In like manner, my story “The Crucifixion of Saint Peter,” published by Foreshadow Magazine in 2022, also involves a man voluntarily accepting death as a radical act of love. After Nero blamed the Christians for the burning of Rome, all Christians were rounded up and killed, often in the Coliseum where they were forced to fight with lions, panthers and python snakes. Saint Peter, realizing his life was in danger, decided to escape, but when he arrived at the Appian Gate, he was faced with an existential choice. The Lord Jesus appeared to him and asked him to return to Rome and tend to his Christian flock, which was in such great peril. And then Saint Peter made a radical choice reflecting his faith in Christ and his love for the sheep he was leading. That decision – to return to Rome knowing he would be crucified – is a perfect example of a tipping point. There was no possible retraction of his decision once he decided to return to the Eternal City. His faith was sealed: he would be crucified upside down. As stated by the narrator of the story, “Every man’s life must have a tipping point, the irrevocable instant when an existential decision is made, the fork in the road which cannot be reversed. Once Peter opted to return, the die had already in some way been cast. He had decided not to abandon his sheep in Rome or to forfeit his episcopate for his own safety.” The story of Saint Peter also exemplifies that a tipping point often appears as a challenge to a character’s conscience, which is formed over the years, long before the tipping point. Thus, the story tells us that “a man’s conscience can wither away like a muscle if ignored and fortified if followed in the most challenging of moments.” Since Saint Peter had been sacrificing himself for years in his efforts to spread the Christian faith, he was ready when he faced his most challenging moment, the day of his own martyrdom and crucifixion.

My story “Jesus In Disguise” also involves a radical act of love, indeed multiple acts of love. The piece tells the story of Saint Teresa of Calcutta, who spent her life finding Jesus in disguise when she was faced with the leper, the poor, the AIDS patient, the mentally ill. There are multiple tipping points in the story, as it narrates her entire life, but the focal tipping point occurs early on when she hears a locution from the Christ imploring her to leave the comforts of the convent and go live among the poor of Calcutta, not only to help the poor, but to be the poor. Like Saint Paul when he was challenged by Jesus on the way to Damascus, Saint Teresa goes beyond the call of duty in her response to Christ’s message. She creates a home for the dying, an orphanage, an AIDS hospice, multiple hospitals and leprosariums. Eventually, her Order is working to help the poor in every continent on the planet. As in many of my stories about the saints – and I must have written nearly a dozen of them – the miraculous appearance of the Christ is both a challenge and a call to love. In a word, it is the ultimate tipping point in the lives of the characters.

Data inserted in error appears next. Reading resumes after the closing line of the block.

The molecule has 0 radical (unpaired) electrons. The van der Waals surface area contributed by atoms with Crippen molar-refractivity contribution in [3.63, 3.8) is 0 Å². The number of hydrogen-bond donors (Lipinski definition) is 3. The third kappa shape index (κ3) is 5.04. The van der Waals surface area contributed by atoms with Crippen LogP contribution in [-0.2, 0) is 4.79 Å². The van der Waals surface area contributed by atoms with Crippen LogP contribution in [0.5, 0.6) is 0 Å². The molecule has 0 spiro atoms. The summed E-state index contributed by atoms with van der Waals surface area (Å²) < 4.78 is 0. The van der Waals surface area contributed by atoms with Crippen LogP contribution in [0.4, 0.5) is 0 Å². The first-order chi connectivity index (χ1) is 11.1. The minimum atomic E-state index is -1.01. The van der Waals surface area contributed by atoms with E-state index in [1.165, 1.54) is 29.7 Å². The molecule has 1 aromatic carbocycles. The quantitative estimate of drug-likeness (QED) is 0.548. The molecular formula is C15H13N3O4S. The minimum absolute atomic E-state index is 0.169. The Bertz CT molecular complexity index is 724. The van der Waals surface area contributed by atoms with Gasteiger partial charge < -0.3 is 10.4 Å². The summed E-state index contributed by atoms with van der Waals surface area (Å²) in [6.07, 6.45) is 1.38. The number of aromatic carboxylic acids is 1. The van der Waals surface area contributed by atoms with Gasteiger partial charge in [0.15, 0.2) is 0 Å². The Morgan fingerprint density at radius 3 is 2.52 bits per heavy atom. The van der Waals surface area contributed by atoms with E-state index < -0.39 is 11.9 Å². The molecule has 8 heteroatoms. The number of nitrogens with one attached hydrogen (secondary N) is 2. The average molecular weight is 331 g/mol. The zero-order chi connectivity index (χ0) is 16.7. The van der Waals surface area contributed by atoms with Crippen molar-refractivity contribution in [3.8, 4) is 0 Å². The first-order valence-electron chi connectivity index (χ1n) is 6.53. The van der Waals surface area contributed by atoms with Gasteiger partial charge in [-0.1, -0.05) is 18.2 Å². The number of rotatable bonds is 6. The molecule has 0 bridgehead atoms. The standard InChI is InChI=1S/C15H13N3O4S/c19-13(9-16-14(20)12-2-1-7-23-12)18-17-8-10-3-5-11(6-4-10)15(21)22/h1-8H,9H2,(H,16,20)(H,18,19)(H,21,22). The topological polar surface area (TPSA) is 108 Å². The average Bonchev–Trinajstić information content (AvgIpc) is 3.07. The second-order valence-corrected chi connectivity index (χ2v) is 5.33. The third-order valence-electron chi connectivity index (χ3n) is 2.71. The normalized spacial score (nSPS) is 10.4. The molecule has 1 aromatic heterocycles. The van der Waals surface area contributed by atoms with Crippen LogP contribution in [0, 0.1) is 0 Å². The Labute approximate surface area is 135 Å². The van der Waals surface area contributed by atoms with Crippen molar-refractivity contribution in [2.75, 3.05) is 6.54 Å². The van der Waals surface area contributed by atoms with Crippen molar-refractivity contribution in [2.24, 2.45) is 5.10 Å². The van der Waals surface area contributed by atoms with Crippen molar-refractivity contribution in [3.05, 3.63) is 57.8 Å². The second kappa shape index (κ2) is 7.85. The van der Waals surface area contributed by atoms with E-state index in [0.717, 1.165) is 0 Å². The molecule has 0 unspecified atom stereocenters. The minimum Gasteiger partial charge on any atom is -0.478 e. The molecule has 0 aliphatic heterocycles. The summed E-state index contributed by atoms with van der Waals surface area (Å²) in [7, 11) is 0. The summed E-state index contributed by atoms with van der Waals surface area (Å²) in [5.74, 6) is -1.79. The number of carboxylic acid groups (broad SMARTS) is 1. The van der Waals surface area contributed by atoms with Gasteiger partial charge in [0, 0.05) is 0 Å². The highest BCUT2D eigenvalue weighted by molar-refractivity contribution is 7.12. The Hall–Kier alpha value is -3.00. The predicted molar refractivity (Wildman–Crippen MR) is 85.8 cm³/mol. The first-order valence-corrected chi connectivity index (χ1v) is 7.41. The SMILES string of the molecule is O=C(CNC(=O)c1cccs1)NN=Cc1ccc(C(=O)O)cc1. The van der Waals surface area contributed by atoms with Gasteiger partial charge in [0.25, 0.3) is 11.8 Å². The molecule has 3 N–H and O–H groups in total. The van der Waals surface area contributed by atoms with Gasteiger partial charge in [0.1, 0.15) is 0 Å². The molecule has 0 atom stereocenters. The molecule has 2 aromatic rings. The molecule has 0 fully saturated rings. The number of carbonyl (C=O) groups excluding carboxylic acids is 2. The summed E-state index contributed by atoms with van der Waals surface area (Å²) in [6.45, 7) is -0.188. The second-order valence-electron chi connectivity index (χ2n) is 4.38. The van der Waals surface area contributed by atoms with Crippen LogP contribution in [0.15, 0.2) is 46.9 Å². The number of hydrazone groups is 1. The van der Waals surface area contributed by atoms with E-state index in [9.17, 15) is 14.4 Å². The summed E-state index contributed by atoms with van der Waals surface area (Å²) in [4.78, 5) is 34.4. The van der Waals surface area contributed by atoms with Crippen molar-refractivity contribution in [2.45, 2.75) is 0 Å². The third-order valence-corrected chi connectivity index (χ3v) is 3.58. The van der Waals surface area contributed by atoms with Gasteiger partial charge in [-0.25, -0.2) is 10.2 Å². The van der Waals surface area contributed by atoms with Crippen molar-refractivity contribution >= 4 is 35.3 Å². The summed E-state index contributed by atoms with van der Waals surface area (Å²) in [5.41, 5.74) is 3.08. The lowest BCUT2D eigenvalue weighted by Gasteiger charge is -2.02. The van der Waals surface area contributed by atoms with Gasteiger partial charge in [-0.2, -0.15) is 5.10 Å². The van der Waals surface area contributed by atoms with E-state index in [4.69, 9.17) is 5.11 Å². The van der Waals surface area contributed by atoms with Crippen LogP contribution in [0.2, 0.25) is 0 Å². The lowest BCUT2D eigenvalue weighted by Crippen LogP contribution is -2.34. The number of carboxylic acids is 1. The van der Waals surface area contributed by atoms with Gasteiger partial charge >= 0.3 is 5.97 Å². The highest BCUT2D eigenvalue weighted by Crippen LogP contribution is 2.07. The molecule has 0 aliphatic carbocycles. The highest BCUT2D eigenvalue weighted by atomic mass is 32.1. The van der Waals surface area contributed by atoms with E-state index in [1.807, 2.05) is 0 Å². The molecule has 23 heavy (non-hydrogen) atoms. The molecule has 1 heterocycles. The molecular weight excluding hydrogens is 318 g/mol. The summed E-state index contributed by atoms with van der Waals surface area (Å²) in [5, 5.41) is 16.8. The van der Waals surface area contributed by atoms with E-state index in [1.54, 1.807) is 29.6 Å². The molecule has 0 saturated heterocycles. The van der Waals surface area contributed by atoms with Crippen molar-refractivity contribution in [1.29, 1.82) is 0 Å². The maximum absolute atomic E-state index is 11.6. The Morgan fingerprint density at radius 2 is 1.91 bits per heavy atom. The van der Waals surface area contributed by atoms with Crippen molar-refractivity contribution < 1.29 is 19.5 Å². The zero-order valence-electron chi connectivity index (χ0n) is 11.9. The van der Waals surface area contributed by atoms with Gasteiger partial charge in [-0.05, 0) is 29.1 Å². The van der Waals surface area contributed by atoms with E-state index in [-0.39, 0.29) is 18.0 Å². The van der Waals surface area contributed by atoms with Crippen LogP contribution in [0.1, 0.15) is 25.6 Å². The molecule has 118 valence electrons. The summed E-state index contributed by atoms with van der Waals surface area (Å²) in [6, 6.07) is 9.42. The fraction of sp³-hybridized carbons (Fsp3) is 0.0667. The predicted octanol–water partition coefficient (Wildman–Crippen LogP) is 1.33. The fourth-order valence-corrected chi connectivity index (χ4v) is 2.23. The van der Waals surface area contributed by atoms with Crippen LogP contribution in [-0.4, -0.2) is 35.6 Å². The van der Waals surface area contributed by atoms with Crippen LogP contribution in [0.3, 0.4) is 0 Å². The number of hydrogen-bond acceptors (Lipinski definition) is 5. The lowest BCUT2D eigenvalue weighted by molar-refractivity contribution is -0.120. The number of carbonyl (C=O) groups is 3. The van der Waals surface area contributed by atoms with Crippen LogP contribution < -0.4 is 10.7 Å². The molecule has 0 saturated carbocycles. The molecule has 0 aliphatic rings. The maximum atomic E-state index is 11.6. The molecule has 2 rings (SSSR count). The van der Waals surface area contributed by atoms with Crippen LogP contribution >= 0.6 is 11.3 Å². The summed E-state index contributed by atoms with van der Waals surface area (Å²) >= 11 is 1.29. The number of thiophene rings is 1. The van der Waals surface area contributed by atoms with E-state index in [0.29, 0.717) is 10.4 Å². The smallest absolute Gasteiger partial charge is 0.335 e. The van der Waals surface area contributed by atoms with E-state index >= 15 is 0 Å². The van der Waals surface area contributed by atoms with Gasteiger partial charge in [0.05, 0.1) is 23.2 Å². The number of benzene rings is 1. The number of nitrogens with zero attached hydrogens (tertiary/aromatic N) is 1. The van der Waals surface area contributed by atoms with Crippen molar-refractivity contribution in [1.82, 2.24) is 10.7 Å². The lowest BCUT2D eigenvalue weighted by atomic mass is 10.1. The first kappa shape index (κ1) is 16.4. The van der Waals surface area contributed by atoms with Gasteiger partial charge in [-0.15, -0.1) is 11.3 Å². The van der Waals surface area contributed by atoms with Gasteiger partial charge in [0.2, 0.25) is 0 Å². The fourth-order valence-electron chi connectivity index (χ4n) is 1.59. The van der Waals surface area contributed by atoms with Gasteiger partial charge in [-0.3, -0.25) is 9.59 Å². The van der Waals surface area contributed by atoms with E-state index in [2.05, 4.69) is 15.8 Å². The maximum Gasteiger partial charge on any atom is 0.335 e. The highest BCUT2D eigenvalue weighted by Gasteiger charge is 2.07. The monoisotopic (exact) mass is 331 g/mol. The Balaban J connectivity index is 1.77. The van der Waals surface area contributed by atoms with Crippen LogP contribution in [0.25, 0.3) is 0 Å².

d. A murder

A tipping point can also happen in the context of a murder. Like all tipping points, murders do not happen out of the blue. O.J. Simpson’s killing of his wife was not an act which developed overnight but was a natural consequence of the fact he had been beating her for years. In like manner, when writing a work of fiction, it is important to point out what preceded the murder so that the reader can make sense of the story.

In my story “Marimacha,” the main character Katia Saldivar is a closeted lesbian who joins the Shining Path guerrillas, a Peruvian terrorist group, which pretended to help the oppressed but was known for its persecution of homosexuals. Her tipping point happens near the end of the story when she is ordered to shoot seven young transvestites in the head. Despite her own sexual inclinations and her natural scruples as a human being, Katia Saldivar, known as Comrade Barbara, follows the order without complaint. As in all tipping points ending in murder or suicide, Katia’s tipping point comes after she has spent years ignoring her conscience by participating in increasingly brutal acts in support of the guerrilla movement to which she belongs. When the fork in the road appears, she takes the wrong path, committing a heinous murder which will eventually lead to her insanity.